Neptune, it seems, likes harboring stowaways. Astronomers already knew that its largest satellite, Triton, didn't form along with the planet's other moons. It now appears that another body, Nereid, also jumped onboard.
Nereid has perplexed scientists since its discovery in 1949. The moon's highly eccentric (non circular) orbit is inclined some 28° with respect to Neptune's equatorial plane. Last week, at the American Astronomical Society's Division of Planetary Sciences meeting in Monterey, California, Anthony R. Dobrovolskis (NASA/Ames Research Center) showed evidence explaining how Neptune's third largest moon got to be that way.
"People have spent years trying to explain away Nereid's inclination," says Dobrovolskis. The problem was that astronomers were fixated on relating the object's inclination and eccentricity to Neptune's equatorial plane. Instead, he argues, Nereid should instead be compared to Neptune's orbital plane, in which case, the moon's inclination is only 10°.
"Instead of Nereid having a high eccentricity and a high inclination, it really has a high eccentricity and a low inclination," says Dobrovolskis. His calculations show that the moon had only a few percent chance of reaching its present location by random scattering from Neptune's inner satellite system. Thus Nereid was most likely captured from afar.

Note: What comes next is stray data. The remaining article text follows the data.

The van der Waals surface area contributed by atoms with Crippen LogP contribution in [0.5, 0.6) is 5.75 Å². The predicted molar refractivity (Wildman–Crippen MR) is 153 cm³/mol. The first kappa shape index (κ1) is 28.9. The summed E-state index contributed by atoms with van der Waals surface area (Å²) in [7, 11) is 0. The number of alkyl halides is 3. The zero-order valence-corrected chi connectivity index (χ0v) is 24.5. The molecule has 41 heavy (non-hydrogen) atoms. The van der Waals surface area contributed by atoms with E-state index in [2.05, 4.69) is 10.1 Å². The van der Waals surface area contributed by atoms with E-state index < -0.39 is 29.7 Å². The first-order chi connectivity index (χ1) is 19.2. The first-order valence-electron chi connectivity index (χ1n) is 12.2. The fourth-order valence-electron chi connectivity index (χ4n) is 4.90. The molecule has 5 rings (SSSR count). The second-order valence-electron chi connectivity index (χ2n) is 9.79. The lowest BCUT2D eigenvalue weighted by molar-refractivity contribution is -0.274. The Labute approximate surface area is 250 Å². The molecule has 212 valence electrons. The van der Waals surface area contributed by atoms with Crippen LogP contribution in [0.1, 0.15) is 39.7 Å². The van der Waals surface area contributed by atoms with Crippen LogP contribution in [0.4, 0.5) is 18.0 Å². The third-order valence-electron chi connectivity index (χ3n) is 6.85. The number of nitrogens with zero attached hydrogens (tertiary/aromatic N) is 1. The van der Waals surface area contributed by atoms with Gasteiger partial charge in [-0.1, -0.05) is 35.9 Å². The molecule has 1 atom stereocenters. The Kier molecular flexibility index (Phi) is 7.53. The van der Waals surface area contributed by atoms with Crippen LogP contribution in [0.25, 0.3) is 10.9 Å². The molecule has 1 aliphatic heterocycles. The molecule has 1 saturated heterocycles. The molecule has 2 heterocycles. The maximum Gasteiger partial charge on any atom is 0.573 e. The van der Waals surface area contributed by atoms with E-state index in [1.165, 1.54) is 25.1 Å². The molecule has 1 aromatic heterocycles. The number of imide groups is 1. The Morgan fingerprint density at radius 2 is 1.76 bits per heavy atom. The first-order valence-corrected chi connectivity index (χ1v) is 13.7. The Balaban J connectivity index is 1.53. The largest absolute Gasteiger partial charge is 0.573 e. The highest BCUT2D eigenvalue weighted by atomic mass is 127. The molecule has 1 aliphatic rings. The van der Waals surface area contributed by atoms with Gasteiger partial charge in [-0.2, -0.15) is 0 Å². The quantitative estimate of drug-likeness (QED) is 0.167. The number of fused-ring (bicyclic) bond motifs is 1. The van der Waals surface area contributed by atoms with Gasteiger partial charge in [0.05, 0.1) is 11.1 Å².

Moreover, recent observations of Nereid by Tommy Grav (Harvard-Smithsonian Center for Astrophysics) and colleagues show that the moon rotates very fast — its day is less than 12 hours long and could be as short as 5.7 hours. According to Dobrovolskis, this is additional evidence showing that Nereid couldn't have wandered from Neptune's equatorial plane to its current orbit. Had it been near the gas giant, Nereid couldn't be spinning as fast as we see it spin today.
"Nereid never spent time close to Neptune. It didn't migrate out," says Dobrovolskis.